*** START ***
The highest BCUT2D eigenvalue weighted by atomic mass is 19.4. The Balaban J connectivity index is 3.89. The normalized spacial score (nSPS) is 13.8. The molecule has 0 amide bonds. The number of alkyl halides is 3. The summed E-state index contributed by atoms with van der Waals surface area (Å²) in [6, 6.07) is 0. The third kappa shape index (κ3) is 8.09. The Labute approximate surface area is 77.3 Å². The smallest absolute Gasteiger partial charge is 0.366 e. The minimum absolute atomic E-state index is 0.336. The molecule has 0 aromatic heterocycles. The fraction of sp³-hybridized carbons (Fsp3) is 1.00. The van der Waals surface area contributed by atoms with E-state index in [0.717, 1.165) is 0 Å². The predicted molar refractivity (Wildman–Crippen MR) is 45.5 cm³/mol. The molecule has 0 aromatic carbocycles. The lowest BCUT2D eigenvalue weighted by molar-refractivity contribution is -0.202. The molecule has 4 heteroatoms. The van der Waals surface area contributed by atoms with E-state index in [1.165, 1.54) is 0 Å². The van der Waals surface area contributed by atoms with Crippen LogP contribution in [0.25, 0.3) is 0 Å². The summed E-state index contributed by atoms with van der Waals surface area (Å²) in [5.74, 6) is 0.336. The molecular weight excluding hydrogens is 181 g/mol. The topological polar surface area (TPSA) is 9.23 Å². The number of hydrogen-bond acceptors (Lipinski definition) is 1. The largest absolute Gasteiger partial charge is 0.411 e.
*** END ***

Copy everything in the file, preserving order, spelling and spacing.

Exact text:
The highest BCUT2D eigenvalue weighted by atomic mass is 19.4. The Balaban J connectivity index is 3.89. The normalized spacial score (nSPS) is 13.8. The molecule has 0 amide bonds. The number of alkyl halides is 3. The summed E-state index contributed by atoms with van der Waals surface area (Å²) in [6, 6.07) is 0. The third kappa shape index (κ3) is 8.09. The Labute approximate surface area is 77.3 Å². The smallest absolute Gasteiger partial charge is 0.366 e. The minimum absolute atomic E-state index is 0.336. The molecule has 0 aromatic heterocycles. The fraction of sp³-hybridized carbons (Fsp3) is 1.00. The van der Waals surface area contributed by atoms with E-state index in [0.717, 1.165) is 0 Å². The predicted molar refractivity (Wildman–Crippen MR) is 45.5 cm³/mol. The molecule has 0 aromatic carbocycles. The lowest BCUT2D eigenvalue weighted by molar-refractivity contribution is -0.202. The molecule has 4 heteroatoms. The van der Waals surface area contributed by atoms with E-state index in [1.165, 1.54) is 0 Å². The van der Waals surface area contributed by atoms with Crippen LogP contribution in [0.25, 0.3) is 0 Å². The summed E-state index contributed by atoms with van der Waals surface area (Å²) in [5.74, 6) is 0.336. The molecular weight excluding hydrogens is 181 g/mol. The topological polar surface area (TPSA) is 9.23 Å². The number of hydrogen-bond acceptors (Lipinski definition) is 1. The largest absolute Gasteiger partial charge is 0.411 e.